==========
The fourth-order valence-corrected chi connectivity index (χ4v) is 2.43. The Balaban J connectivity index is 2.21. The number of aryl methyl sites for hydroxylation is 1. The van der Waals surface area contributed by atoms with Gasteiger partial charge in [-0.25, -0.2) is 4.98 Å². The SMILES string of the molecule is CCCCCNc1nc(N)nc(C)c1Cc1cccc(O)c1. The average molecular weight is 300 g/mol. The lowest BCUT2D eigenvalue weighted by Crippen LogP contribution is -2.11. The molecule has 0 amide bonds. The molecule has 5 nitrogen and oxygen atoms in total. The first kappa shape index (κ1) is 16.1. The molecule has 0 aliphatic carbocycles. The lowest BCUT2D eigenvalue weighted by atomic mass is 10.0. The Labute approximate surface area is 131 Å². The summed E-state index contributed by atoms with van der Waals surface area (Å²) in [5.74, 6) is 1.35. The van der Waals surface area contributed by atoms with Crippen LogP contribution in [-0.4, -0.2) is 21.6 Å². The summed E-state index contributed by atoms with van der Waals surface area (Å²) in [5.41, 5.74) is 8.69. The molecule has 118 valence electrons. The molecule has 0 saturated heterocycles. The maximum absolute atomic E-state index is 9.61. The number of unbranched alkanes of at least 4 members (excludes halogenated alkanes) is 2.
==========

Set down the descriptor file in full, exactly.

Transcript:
The fourth-order valence-corrected chi connectivity index (χ4v) is 2.43. The Balaban J connectivity index is 2.21. The number of aryl methyl sites for hydroxylation is 1. The van der Waals surface area contributed by atoms with Gasteiger partial charge in [-0.25, -0.2) is 4.98 Å². The SMILES string of the molecule is CCCCCNc1nc(N)nc(C)c1Cc1cccc(O)c1. The average molecular weight is 300 g/mol. The lowest BCUT2D eigenvalue weighted by Crippen LogP contribution is -2.11. The molecule has 0 amide bonds. The molecule has 5 nitrogen and oxygen atoms in total. The first kappa shape index (κ1) is 16.1. The molecule has 0 aliphatic carbocycles. The lowest BCUT2D eigenvalue weighted by atomic mass is 10.0. The Labute approximate surface area is 131 Å². The summed E-state index contributed by atoms with van der Waals surface area (Å²) in [5.74, 6) is 1.35. The van der Waals surface area contributed by atoms with Crippen LogP contribution in [-0.4, -0.2) is 21.6 Å². The summed E-state index contributed by atoms with van der Waals surface area (Å²) in [5.41, 5.74) is 8.69. The molecule has 118 valence electrons. The molecule has 0 saturated heterocycles. The maximum absolute atomic E-state index is 9.61. The number of unbranched alkanes of at least 4 members (excludes halogenated alkanes) is 2.